For each subject, we calculated i the winning number for each combination of choices including the considered subject s choice per trial; ii the quadratic distance of a subject s choice to the winning number of every combination per trial; iii the average quadratic distance across all of the possible combinations and all trials of a subject plotted in Fig. fMRI Data Acquisition, Preprocessing and Statistical Analysis.

Subjects were scanned using a 1. 5T MRI scanner Siemens Magnetom Sonata with an 8 channel head coil performing the experimental task over 2 sessions. T2-weighted echoplanar images, optimized for blood oxygenation level-dependent BOLD contrast, were acquired. Each volume comprised 26 slices acquired continuously over 2. 5 s TE 60 ms; interleaved acquisition; slice thickness 4 mm; 0.

4 mm noncontiguous; parallel to the subject s anterior posterior axis; in plane resolution 3. 44 mm 2 ; matrix size 64 64allowing for complete brain coverage. Additionally, a T1-weighted image was acquired at the end of each experiment. Head motions were minimized by the use of foam padding. Headphones and ear-plugs were used to dampen the scanner noise. We used an MRI-compatible microphone for recording voice responses.

html on a Matlab platform. Images were initially realigned to correct for motion artifacts. Differences in the timing of images slices across each individual volume were corrected, and each volume was transformed into standard stereotaxic space and smoothed with a Gaussian filter full-width half-maximum 8 mm.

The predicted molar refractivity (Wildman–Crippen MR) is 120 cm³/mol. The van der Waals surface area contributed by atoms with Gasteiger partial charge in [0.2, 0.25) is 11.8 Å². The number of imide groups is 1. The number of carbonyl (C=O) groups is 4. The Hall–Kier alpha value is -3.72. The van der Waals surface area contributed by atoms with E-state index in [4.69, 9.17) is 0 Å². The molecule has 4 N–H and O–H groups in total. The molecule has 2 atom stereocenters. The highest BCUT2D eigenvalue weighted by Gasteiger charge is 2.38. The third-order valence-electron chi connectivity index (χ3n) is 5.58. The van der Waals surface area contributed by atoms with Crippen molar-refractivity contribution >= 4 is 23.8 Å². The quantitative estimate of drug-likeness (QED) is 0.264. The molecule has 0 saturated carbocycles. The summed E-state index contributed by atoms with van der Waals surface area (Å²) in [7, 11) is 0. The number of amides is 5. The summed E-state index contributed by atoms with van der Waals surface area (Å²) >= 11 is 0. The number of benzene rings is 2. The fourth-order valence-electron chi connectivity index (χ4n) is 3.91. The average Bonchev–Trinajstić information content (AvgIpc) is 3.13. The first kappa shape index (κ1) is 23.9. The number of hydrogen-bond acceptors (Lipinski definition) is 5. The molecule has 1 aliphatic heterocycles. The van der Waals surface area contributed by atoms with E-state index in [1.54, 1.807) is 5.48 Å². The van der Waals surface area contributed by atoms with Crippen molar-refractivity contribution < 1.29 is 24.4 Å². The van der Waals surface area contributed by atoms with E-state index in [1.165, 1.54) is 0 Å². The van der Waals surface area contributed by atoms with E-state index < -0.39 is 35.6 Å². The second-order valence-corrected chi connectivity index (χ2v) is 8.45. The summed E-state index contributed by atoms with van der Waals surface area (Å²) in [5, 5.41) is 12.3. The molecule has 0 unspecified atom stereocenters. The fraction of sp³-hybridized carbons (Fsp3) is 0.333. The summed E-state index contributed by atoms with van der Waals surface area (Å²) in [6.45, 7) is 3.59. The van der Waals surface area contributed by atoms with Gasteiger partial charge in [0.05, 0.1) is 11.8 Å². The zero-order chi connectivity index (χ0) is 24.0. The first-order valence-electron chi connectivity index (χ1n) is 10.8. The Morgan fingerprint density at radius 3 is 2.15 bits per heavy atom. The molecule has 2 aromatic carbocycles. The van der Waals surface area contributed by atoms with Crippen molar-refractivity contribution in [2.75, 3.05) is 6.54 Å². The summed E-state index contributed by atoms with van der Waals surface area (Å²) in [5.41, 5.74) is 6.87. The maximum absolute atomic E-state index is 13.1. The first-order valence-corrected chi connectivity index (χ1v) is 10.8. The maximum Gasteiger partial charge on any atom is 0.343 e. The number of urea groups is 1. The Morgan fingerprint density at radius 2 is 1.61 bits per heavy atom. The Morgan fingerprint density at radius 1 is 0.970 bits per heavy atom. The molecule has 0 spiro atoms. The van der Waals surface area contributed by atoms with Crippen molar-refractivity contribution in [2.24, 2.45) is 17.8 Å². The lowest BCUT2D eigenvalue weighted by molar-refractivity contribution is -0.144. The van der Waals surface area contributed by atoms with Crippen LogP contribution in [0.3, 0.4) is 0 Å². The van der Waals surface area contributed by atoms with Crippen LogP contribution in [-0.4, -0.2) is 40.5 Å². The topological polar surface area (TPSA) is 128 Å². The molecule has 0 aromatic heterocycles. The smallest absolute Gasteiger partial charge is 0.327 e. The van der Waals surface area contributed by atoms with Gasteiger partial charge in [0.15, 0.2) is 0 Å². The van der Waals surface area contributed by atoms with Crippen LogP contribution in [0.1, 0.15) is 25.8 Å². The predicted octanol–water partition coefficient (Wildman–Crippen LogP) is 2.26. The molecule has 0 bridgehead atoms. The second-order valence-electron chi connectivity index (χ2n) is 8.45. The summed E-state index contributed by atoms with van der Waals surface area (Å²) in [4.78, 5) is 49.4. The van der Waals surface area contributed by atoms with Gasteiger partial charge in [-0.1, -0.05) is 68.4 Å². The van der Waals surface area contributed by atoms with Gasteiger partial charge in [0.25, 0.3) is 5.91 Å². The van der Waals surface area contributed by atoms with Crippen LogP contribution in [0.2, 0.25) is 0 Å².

Voxel-wise differences in BOLD contrast within the smoothed normalized images resulting from the different task conditions and trial types were examined using SPM. Standard neuroimaging methods using the general linear model were used with the first level individual subject analyses providing contrasts for group effects analyzed at the second level. Choice-related neural activity at the time of choice was studied during the epoch between trial onset and subject response self-paced button-press before pronouncing a number.

The intertrial intervals were jittered using an optimal signal-to-noise function 48, 49. Choice trials were partitioned according to whether the subject was in the human, computer, or random condition of the Beauty Contest game and in the C1, C2, or random condition in the calculation task. For group analysis of choice-related activity, second-level analyses of contrast for different iq option b of reasoning for different trial types human, computer, and random where computed as ANOVAs with sphericity correction for repeated measures.

Posthoc exploration of individual data is also reported to illustrate specific effects as a function of different trial types. Adjusted activity represents BOLD signal changes proportionally adjusted for the analytic model. Although general threshold significance was set at P 1 To whom correspondence should be addressed. E-mail coricelli isc. Author contributions G.